2016 Tax Filing Requirements for Retirees      
  
Feb. 24, 2016


Dear Savvy Senior,

What is the IRS income tax filing requirements going to be for this tax season? Due to health problems I stopped working early last year, so Iím wondering if I need to file.

Unintended Retiree
 

Dear Unintended,

There are a number of factors that affect whether or not you need to file a federal income tax return this year including how much you earned last year (in 2015), and the source of that income, as well as your age and filing status.

Hereís a rundown of this tax seasonís IRS filing requirements. For most people, this is pretty straightforward. If your 2015 gross income - which includes all taxable income, not counting your Social Security benefits, unless you are married and filing separately - was below the threshold for your age and filing status, you probably wonít have to file. But if itís over, you will.

* Single: $10,300 ($11,850 if youíre 65 or older by Jan. 1, 2016).

* Married filing jointly: $20,600 ($21,850 if you or your spouse is 65 or older; or $23,100 if youíre both over 65)

* Married filing separately: $4,000 at any age.

* Head of household: $13,250 ($14,800 if age 65 or older).

* Qualifying widow(er) with dependent child: $16,600 ($17,850 if age 65 or older).

To get a detailed breakdown on federal filing requirements, along with information on taxable and nontaxable income, call the IRS at 800-829-3676 and ask them to mail you a free copy of the ďTax Guide for SeniorsĒ (publication 554), or see irs.gov/pub/irs-pdf/p554.pdf.
 

Special Requirements

There are, however, some other financial situations that will require you to file a tax return, even if your gross income falls below the IRS filing requirement. For example, if you had earnings from self-employment in 2015 of $400 or more, or if you owe any special taxes to the IRS such as alternative minimum tax or IRA tax penalties, youíll probably need to file.

To figure this out, the IRS offers an interactive tax assistant tool on their website that asks a series of questions that will help you determine if youíre required to file, or if you should file because youíre due a refund.

You can access this tool at irs.gov/filing - click on ďDo you need to file a return?Ē Or, you can get assistance over the phone by calling the IRS helpline at 800-829-1040. You can also get face-to-face help at a Taxpayer Assistance Center. See irs.gov/localcontacts or call 800-829-1040 to locate a center near you.
 

Check Your State

Even if youíre not required to file a federal tax return this year, donít assume that youíre also excused from filing state income taxes. The rules for your state might be very different. Check with your state tax agency before concluding that youíre entirely in the clear. For links to state tax agencies see taxadmin.org/state-tax-agencies.
 

Tax Prep Assistance

If you find that you do need to file a tax return this year, you can get help through the Tax Counseling for the Elderly (or TCE) program. Sponsored by the IRS, TEC provides free tax preparation and counseling to middle and low-income taxpayers, age 60 and older. Call 800-906-9887 or visit irs.treasury.gov/freetaxprep to locate a service near you.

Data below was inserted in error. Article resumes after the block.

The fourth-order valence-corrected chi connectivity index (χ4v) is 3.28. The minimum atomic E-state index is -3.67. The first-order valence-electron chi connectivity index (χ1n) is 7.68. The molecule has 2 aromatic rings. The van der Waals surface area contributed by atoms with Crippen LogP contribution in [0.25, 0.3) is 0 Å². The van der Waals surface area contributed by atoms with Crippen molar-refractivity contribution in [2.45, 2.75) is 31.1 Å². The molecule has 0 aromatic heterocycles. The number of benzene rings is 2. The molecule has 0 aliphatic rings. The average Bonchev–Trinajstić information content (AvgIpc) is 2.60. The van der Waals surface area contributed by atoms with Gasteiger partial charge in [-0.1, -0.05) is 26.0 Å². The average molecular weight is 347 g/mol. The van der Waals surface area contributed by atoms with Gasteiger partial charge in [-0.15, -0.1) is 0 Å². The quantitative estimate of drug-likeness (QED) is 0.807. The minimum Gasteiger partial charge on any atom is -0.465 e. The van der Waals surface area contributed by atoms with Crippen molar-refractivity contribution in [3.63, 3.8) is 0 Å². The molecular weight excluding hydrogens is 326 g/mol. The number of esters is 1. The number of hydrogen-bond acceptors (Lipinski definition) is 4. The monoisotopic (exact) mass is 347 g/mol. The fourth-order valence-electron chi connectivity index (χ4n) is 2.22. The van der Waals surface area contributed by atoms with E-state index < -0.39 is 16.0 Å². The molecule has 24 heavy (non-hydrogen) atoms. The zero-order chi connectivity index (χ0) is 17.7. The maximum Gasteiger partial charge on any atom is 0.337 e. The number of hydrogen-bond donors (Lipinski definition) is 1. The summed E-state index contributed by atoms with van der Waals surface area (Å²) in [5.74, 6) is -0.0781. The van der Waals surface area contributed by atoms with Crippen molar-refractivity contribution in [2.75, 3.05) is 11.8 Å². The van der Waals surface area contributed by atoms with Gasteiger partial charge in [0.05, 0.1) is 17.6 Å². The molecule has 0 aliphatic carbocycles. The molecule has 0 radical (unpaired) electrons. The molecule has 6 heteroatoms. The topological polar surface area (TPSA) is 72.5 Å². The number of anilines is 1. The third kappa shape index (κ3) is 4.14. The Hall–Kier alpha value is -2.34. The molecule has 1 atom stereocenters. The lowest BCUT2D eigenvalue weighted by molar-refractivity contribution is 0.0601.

Also check with AARP, a participant in the TCE program that provides free tax preparation at more than 5,000 sites nationwide. To locate an AARP Tax-Aide site call 888-227-7669 or visit aarp.org/findtaxhelp. You donít have to be an AARP member to use this service.

 


Choosing a Hospice Care Program         
Feb. 17, 2016


Dear Savvy Senior,

Can you offer any information on hospice care, how to choose a good provider, and whether Medicare covers it? My grandmother has terminal cancer and wants to die at home, if possible.

Grieving Granddaughter

 

Dear Grieving,

Hospice can be a wonderful option in the last months of life because it offers a variety of services, not only to those who are dying, but also to those left behind. Hereís what you should know.

 

What Hospice Offers

Hospice care is a unique service that provides medical care, pain management, and emotional and spiritual support to people who are in the last stages of a terminal illness - it does not speed up or slow down the process of dying. Hospiceís goal is to simply keep the patient as comfortable and pain-free as possible, with loved ones nearby until death.

The various services provided by a hospice program comes from a team of professionals that works together to accommodate all the patientsí end-of-life needs.

The team typically includes hospice doctors that will work with the primary physician and family members to draft up a care plan; nurses who dispense medication for pain control; home care aids that attend to personal needs like eating and bathing; social workers who help the patient and the family prepare for end of life; clergy members who provide spiritual counseling, if desired; and volunteers that fill a variety of niches, from sitting with the patient to helping clean and maintain their property.

Some hospices even offer massage or music therapy, and nearly all provide bereavement services for relatives and short-term inpatient respite care to give family caregivers a break.

Most hospice patients receive care in their own home. However, hospice will go wherever the patient is - hospital, nursing home or assisted living residence. Some even have their own facility to use as an option.